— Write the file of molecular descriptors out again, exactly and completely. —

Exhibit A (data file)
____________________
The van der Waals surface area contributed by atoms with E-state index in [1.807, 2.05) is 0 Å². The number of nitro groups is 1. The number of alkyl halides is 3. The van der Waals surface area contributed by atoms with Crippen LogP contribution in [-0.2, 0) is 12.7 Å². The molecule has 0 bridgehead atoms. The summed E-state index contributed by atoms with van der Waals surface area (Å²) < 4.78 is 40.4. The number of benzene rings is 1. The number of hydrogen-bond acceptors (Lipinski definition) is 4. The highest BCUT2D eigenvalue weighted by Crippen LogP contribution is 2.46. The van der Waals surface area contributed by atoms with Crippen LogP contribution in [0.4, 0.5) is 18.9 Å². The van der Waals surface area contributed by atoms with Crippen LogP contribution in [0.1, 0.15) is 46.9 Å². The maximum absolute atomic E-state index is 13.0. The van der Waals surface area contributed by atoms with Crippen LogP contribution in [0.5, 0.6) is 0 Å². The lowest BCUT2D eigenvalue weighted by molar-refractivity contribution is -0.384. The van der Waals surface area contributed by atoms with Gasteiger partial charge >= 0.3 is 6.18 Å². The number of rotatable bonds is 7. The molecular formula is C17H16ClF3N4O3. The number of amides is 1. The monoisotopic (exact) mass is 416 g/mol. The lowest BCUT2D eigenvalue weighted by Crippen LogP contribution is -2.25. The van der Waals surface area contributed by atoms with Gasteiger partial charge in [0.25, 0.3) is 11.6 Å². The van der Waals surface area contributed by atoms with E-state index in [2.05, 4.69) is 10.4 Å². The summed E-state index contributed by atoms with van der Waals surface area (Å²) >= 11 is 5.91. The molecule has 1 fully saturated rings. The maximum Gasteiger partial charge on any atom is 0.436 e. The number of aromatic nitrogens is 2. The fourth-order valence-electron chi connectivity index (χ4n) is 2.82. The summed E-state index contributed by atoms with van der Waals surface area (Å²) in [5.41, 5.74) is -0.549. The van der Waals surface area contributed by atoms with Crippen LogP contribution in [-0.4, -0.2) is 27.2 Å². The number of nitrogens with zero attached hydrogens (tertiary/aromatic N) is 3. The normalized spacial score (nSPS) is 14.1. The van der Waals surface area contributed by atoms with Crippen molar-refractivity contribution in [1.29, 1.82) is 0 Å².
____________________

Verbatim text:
The van der Waals surface area contributed by atoms with E-state index in [1.807, 2.05) is 0 Å². The number of nitro groups is 1. The number of alkyl halides is 3. The van der Waals surface area contributed by atoms with Crippen LogP contribution in [-0.2, 0) is 12.7 Å². The molecule has 0 bridgehead atoms. The summed E-state index contributed by atoms with van der Waals surface area (Å²) < 4.78 is 40.4. The number of benzene rings is 1. The number of hydrogen-bond acceptors (Lipinski definition) is 4. The highest BCUT2D eigenvalue weighted by Crippen LogP contribution is 2.46. The van der Waals surface area contributed by atoms with Crippen LogP contribution in [0.4, 0.5) is 18.9 Å². The van der Waals surface area contributed by atoms with Crippen LogP contribution in [0.1, 0.15) is 46.9 Å². The maximum absolute atomic E-state index is 13.0. The van der Waals surface area contributed by atoms with Crippen LogP contribution in [0.5, 0.6) is 0 Å². The lowest BCUT2D eigenvalue weighted by molar-refractivity contribution is -0.384. The van der Waals surface area contributed by atoms with Gasteiger partial charge >= 0.3 is 6.18 Å². The number of rotatable bonds is 7. The molecular formula is C17H16ClF3N4O3. The number of amides is 1. The monoisotopic (exact) mass is 416 g/mol. The lowest BCUT2D eigenvalue weighted by Crippen LogP contribution is -2.25. The van der Waals surface area contributed by atoms with Gasteiger partial charge in [0.25, 0.3) is 11.6 Å². The van der Waals surface area contributed by atoms with E-state index in [2.05, 4.69) is 10.4 Å². The summed E-state index contributed by atoms with van der Waals surface area (Å²) >= 11 is 5.91. The molecule has 1 fully saturated rings. The maximum Gasteiger partial charge on any atom is 0.436 e. The number of aromatic nitrogens is 2. The fourth-order valence-electron chi connectivity index (χ4n) is 2.82. The summed E-state index contributed by atoms with van der Waals surface area (Å²) in [5.41, 5.74) is -0.549. The van der Waals surface area contributed by atoms with Crippen LogP contribution in [-0.4, -0.2) is 27.2 Å². The number of nitrogens with zero attached hydrogens (tertiary/aromatic N) is 3. The normalized spacial score (nSPS) is 14.1. The van der Waals surface area contributed by atoms with Crippen molar-refractivity contribution in [1.29, 1.82) is 0 Å².